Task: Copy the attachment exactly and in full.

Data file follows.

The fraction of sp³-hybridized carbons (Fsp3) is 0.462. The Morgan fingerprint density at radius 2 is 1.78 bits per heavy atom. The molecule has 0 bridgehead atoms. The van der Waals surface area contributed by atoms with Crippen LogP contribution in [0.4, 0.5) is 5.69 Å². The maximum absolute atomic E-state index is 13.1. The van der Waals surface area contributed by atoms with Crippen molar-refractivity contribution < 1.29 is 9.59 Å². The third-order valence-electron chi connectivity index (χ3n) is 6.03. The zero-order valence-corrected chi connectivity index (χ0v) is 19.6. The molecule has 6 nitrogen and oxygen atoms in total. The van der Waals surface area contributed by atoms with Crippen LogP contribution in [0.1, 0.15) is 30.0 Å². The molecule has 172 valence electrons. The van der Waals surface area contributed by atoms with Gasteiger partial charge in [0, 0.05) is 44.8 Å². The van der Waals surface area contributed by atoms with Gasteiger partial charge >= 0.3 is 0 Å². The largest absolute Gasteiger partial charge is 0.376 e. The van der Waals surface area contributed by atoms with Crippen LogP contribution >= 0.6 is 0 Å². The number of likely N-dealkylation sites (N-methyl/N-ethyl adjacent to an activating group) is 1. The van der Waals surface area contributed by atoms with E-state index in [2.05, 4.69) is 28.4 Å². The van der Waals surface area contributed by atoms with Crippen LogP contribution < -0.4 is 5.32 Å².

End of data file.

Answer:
The fraction of sp³-hybridized carbons (Fsp3) is 0.462. The Morgan fingerprint density at radius 2 is 1.78 bits per heavy atom. The molecule has 0 bridgehead atoms. The van der Waals surface area contributed by atoms with Crippen LogP contribution in [0.4, 0.5) is 5.69 Å². The maximum absolute atomic E-state index is 13.1. The van der Waals surface area contributed by atoms with Crippen molar-refractivity contribution < 1.29 is 9.59 Å². The third-order valence-electron chi connectivity index (χ3n) is 6.03. The zero-order valence-corrected chi connectivity index (χ0v) is 19.6. The molecule has 6 nitrogen and oxygen atoms in total. The van der Waals surface area contributed by atoms with Crippen LogP contribution in [0.1, 0.15) is 30.0 Å². The molecule has 172 valence electrons. The van der Waals surface area contributed by atoms with Gasteiger partial charge in [0, 0.05) is 44.8 Å². The van der Waals surface area contributed by atoms with Gasteiger partial charge >= 0.3 is 0 Å². The largest absolute Gasteiger partial charge is 0.376 e. The van der Waals surface area contributed by atoms with Crippen LogP contribution >= 0.6 is 0 Å². The number of likely N-dealkylation sites (N-methyl/N-ethyl adjacent to an activating group) is 1. The van der Waals surface area contributed by atoms with E-state index in [2.05, 4.69) is 28.4 Å². The van der Waals surface area contributed by atoms with Crippen LogP contribution < -0.4 is 5.32 Å².